Your guide to understanding interchange rates and how they are calculated
Merchant services is confusing when it comes to pricing and terminology, which can create problems when comparing accounts, finding suitable processing, and pricing long term. Here we look at the interchange rates and what they mean to businesses when it comes to costings.
What is interchange rate?
Merchant Service Charge (MSC) is made up of three factors: the interchange rate, acquiring fees (payment processing bank) and scheme fees (Visa and MasterCard). The interchange rate is often talked about in payment processing as it’s one of the pricing formats charged to merchants, we’ll look at that in more detail shortly.
Put simply, interchange rates are the fees that the acquiring bank (payment processor) pays to the issuing bank (customers bank) for handling each transaction.
What does the interchange rate cover?
Interchange fees are sometimes referred to as interchange reimbursement fees or interchange rates – it all means the same thing. The cost itself covers the overheads that the payment processor pays to the customer bank (issuing bank) these include;
- Handling costs
- Debt costs
- Risk factors
In one way or another the interchange costs are passed onto the business accepting card payments, regardless of the fee structure.
Whether switching merchant accounts or new to payment processing, interchange plus pricing might be a term you’ve come across (as well as blended and fixed costs). We’re going to focus on the interchange pricing for now and take a look at how each of them works. There are two types of interchange pricing: IC+ (interchange plus) and IC++ (interchange plus plus).
What is interchange + card payment pricing?
Interchange + pricing breaks down the cost of processing transactions into two elements;
The interchange rate – the cost to the issuing bank (customer bank) for processing the transaction from the acquiring bank (payment provider) which is then passed onto you the merchant (transacting business).
In this pricing set up both parts of the card payments fees will be listed on transaction statements which are issued every month for the previous month.
What is interchange ++ card payments pricing?
Interchange ++ pricing structure shows a breakdown of all three costs; the interchange rate, acquiring costs and scheme fees. Which is why its seen by many as the most transparent way of pricing. Merchants know the amount they are paying for each element of the transaction. All parts of transactional costings are listed on statements. There is a common misconception, that merchants prefer blended or fixed costings due to the complexity surrounding interchange pricing models. However, once stripped back the interchange pricing set up can be financially beneficial.
It’s worthwhile pointing out that interchange ++ pricing is available to large merchants processing over 50 million annually.
Interchange + VS interchange ++ pricing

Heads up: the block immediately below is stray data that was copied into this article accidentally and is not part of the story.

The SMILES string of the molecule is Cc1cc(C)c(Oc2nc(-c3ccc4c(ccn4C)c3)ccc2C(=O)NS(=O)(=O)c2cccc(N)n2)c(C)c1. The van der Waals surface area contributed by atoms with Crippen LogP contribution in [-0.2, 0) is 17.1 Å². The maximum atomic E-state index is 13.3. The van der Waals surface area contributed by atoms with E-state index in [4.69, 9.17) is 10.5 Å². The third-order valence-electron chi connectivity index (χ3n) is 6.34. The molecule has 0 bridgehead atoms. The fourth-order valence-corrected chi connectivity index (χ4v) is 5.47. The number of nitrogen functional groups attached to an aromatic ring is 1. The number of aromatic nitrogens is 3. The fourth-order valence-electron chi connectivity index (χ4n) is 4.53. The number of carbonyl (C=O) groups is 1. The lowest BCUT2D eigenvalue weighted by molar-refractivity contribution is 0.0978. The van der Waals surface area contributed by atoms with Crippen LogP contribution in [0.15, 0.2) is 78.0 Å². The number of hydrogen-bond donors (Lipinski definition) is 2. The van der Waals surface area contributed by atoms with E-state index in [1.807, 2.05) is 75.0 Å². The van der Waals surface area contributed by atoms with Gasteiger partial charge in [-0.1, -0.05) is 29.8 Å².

There are pros and cons of the interchange pricing model – as the cost of interchange are passed on directly to the merchant, this means that overall transaction costs can fluctuate, via the ‘pass through’ model.
However, for larger businesses especially the pros of interchange pricing models are transparency around each cost and the profit margins the payment service provider makes. This allows negotiation should you wish to switch accounts.
Blended pricing VS interchange pricing
Despite the way both pricing structures are published – merchants are paying for the same factors within the transaction costs; interchange, acquiring costs and scheme fees. The difference between the two is that the blended pricing is wrapped up into one overall cost. For this reason, some merchants prefer blended pricing, as they know where they stand and can forecast card payments overheads. 95% of merchants in the UK are on a blended pricing model. Interchange plus pricing offers transparency for higher turnover merchants, with each fee broken down into an individual cost – the interchange element being passed on directly to the merchant.
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How is interchange calculated?
There are some factors which influence the interchange rate, here’s a basic outline to help you understand;
Scheme fees – interchange costs vary between scheme providers (Visa, MasterCard etc) which means you will not pay the same amount of interchange across the board.
Payment methods – interchange overheads are higher for card not present transactions in comparison to face-to-face (card present) transactions. Examples of this include MOTO payments and ecommerce. The reason for this is fraud risk is lower when the card is present at time of payment, i.e. chip and PIN terminals.
MCC – merchant category code – each industry type is given a four-digit merchant category code which enables banks to establish the risk surrounding accepting card payments on behalf of that merchant. Higher risk merchants carry higher interchange costs.
Location – international merchants and transactions pay higher interchange cost.
Commercial Vs Consumer – consumer credit and debit card transactions are cheaper when it comes in interchange costs (and acquiring fees) than commercial cards.
Rewards cards – AMEX and alternative rewards cards have higher interchange costs, this is to account for the benefit offered to the customer when they spend on these card types.
How to avoid paying too much for interchange
Interchange fees are passed on directly to the merchant – which means there is no profit margin included from the customer bank. Being referred to as wholesale rates, this also means that interchange costs are non-negotiable.
If you are looking to save transaction costs cheaper fees may be available by reducing the acquiring costs, you can either do this directly or look at using a non-biased broker to help.